On this Thursday afternoon in April, the LA-based entertainer is seated inside her closet/dressing room wearing a cerulean blue tank top with matching shorts and eating hot wings. This current phase of healing hinges on balance. It’s about having discipline and consistency, but not at the risk of inflexibility. She was planning to head to the gym, for instance, but she’s still tired from the “exhausting” day before. Instead, she’s spent her day receiving a massage, eating some chicken wings, and planning to spend quality time with friends. “I’m not going to beat myself up for it. I’m not going to talk down to myself. I’m going to eat my chicken wings, and then tomorrow I’m [back] in the gym,” she says.
“My new mantra is ‘humility does not serve me.’ Humility does not serve Black women. The world works so hard to humble us anyway."
This is the balance with which she's been approaching much of her life these days. It's why she's worried less about whether or not people see her as someone who is humble. She'd rather be respected. "I think you should be a person that's easy to work with, but in the moments where I have to ruffle feathers and make waves, I'm not shying away from that anymore. You can do it in love, you don't have to be nasty about it, but I had to finally be comfortable with the fact that setting boundaries around my life – in whatever aspect, whether that's personal or business – people are not going to like it. Some people are not going to have nice things to say about you, and you gotta be okay with it," she says.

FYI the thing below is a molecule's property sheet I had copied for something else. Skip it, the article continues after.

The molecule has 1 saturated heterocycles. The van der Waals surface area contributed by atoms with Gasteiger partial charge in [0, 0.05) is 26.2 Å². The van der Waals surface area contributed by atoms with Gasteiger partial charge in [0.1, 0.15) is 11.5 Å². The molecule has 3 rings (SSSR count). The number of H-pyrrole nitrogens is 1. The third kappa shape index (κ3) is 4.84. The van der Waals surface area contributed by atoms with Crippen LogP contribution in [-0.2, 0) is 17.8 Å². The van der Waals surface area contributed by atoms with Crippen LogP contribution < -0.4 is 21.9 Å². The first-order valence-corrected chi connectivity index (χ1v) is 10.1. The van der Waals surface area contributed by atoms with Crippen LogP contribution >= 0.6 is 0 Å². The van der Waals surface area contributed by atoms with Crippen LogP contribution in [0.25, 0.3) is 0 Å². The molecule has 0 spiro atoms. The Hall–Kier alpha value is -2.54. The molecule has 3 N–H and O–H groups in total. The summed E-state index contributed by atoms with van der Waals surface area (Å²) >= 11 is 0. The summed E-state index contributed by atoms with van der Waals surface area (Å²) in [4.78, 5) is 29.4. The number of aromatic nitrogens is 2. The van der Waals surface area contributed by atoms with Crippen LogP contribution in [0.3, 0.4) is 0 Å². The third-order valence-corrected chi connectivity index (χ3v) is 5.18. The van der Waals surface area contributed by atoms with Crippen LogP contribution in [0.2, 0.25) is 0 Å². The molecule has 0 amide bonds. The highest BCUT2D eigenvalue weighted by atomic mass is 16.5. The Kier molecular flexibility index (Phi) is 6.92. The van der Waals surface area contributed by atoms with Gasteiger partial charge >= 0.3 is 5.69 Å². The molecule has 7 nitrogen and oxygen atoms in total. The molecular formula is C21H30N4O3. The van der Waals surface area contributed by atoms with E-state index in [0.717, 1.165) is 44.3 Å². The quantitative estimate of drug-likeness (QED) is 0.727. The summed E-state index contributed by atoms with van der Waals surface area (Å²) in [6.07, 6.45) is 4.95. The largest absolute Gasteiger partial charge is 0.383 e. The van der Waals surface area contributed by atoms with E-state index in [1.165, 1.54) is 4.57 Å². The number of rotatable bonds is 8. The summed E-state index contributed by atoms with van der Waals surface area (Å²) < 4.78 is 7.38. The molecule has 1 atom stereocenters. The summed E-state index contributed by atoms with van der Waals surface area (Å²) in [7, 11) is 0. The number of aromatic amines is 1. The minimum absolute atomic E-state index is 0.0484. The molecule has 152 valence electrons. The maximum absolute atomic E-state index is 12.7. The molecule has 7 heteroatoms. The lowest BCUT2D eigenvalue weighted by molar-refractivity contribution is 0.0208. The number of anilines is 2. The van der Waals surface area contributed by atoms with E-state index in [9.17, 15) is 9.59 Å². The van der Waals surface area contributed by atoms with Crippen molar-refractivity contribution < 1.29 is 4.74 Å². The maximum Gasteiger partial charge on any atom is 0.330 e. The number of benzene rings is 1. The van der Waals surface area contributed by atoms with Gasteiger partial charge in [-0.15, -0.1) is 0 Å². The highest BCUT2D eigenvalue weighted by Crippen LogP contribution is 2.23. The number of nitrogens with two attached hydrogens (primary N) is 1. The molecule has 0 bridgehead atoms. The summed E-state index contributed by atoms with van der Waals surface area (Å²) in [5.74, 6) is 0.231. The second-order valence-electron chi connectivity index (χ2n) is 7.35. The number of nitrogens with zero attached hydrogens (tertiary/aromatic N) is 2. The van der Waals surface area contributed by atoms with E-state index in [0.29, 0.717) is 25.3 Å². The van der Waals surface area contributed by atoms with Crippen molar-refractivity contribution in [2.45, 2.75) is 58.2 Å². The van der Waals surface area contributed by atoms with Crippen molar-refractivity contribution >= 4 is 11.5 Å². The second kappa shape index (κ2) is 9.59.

When Amber talks about the constant humbling of Black women in Hollywood, I think of the entertainers before her who have suffered from this. The brilliant, consistent, overqualified Black women who have spoken of having to fight for opportunities and fair pay. Aretha Franklin. Viola Davis. Tracee Ellis Ross. There's a long list of stars whose success hasn't mirrored their experiences behind the scenes.
Credit: Ally Green
If Black women outside of Hollywood are struggling to decrease the pay gap, so, too, are their wealthier, more famous peers.
Riley says there’s been progress in recent years, but only in small ways and for a limited group of people. “This business is exhausting. The goalpost is constantly moving, and sometimes it’s unfair,” she says. But, I have to say it’s the love that keeps you going.”
“There’s no way you can continue to be in this business and not love it, especially being a plus-sized Black woman,” she continues. “We’re still niche. We’re still not main characters.”
"There’s no way you can continue to be in this business and not love it, especially being a plus-sized Black woman. We’re still niche. We’re still not main characters.”
Last year, Riley starred alongside Raven Goodwin in the Lifetime thriller Single Black Female (a modern, diversified take on 1992’s Single White Female). It was more than a leading role for the actress, it also served as proof that someone who looks like her can front a successful project without it hinging on her identity. It showcased that the characters she portrays don’t “have to be about being a big girl. It can just be a regular story.”
Riley sees her work in music as an extension of her efforts to push past the rigid stereotypes in entertainment. Take her appearance on The Masked Singer, for instance. Riley said she decided to perform Mayer’s “Gravity” after being told she couldn’t sing it years earlier. “I wanted to do ‘Gravity’ on Glee. [I] was told no, because that’s not a song that Mercedes would do,” she says. “That was a full circle moment for me, doing that on that show and to hear what it is they had to say.”